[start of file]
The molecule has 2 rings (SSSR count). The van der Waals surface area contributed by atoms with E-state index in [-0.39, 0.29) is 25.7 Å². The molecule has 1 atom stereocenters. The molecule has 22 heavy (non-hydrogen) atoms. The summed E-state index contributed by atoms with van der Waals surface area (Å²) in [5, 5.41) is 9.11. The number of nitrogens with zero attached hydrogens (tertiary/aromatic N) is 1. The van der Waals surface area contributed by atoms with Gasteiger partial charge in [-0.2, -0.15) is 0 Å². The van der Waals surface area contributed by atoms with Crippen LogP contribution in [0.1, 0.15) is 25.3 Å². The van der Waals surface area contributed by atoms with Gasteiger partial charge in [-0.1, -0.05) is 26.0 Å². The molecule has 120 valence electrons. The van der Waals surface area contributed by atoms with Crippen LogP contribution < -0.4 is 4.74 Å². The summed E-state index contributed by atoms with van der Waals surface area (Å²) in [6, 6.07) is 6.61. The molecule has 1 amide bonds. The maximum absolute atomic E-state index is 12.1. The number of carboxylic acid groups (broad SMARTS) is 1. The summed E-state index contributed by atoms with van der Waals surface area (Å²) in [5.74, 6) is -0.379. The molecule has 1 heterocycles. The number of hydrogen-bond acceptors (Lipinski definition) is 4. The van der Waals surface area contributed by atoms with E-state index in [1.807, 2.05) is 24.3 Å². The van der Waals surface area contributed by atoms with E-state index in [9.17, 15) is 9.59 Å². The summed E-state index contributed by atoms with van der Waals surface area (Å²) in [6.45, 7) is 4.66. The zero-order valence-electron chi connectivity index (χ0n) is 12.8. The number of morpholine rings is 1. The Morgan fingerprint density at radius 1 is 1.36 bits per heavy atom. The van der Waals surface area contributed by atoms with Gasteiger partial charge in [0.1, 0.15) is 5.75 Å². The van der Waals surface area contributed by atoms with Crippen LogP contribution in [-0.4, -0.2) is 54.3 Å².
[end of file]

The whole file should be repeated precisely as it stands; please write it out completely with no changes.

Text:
The molecule has 2 rings (SSSR count). The van der Waals surface area contributed by atoms with E-state index in [-0.39, 0.29) is 25.7 Å². The molecule has 1 atom stereocenters. The molecule has 22 heavy (non-hydrogen) atoms. The summed E-state index contributed by atoms with van der Waals surface area (Å²) in [5, 5.41) is 9.11. The number of nitrogens with zero attached hydrogens (tertiary/aromatic N) is 1. The van der Waals surface area contributed by atoms with Gasteiger partial charge in [-0.2, -0.15) is 0 Å². The van der Waals surface area contributed by atoms with Crippen LogP contribution in [0.1, 0.15) is 25.3 Å². The van der Waals surface area contributed by atoms with Gasteiger partial charge in [-0.1, -0.05) is 26.0 Å². The molecule has 120 valence electrons. The van der Waals surface area contributed by atoms with Crippen LogP contribution < -0.4 is 4.74 Å². The summed E-state index contributed by atoms with van der Waals surface area (Å²) in [6, 6.07) is 6.61. The molecule has 1 amide bonds. The maximum absolute atomic E-state index is 12.1. The number of carboxylic acid groups (broad SMARTS) is 1. The summed E-state index contributed by atoms with van der Waals surface area (Å²) in [5.74, 6) is -0.379. The molecule has 1 heterocycles. The number of hydrogen-bond acceptors (Lipinski definition) is 4. The van der Waals surface area contributed by atoms with E-state index in [1.807, 2.05) is 24.3 Å². The van der Waals surface area contributed by atoms with E-state index in [9.17, 15) is 9.59 Å². The summed E-state index contributed by atoms with van der Waals surface area (Å²) in [6.45, 7) is 4.66. The zero-order valence-electron chi connectivity index (χ0n) is 12.8. The number of morpholine rings is 1. The Morgan fingerprint density at radius 1 is 1.36 bits per heavy atom. The van der Waals surface area contributed by atoms with Gasteiger partial charge in [0.1, 0.15) is 5.75 Å². The van der Waals surface area contributed by atoms with Crippen LogP contribution in [-0.4, -0.2) is 54.3 Å².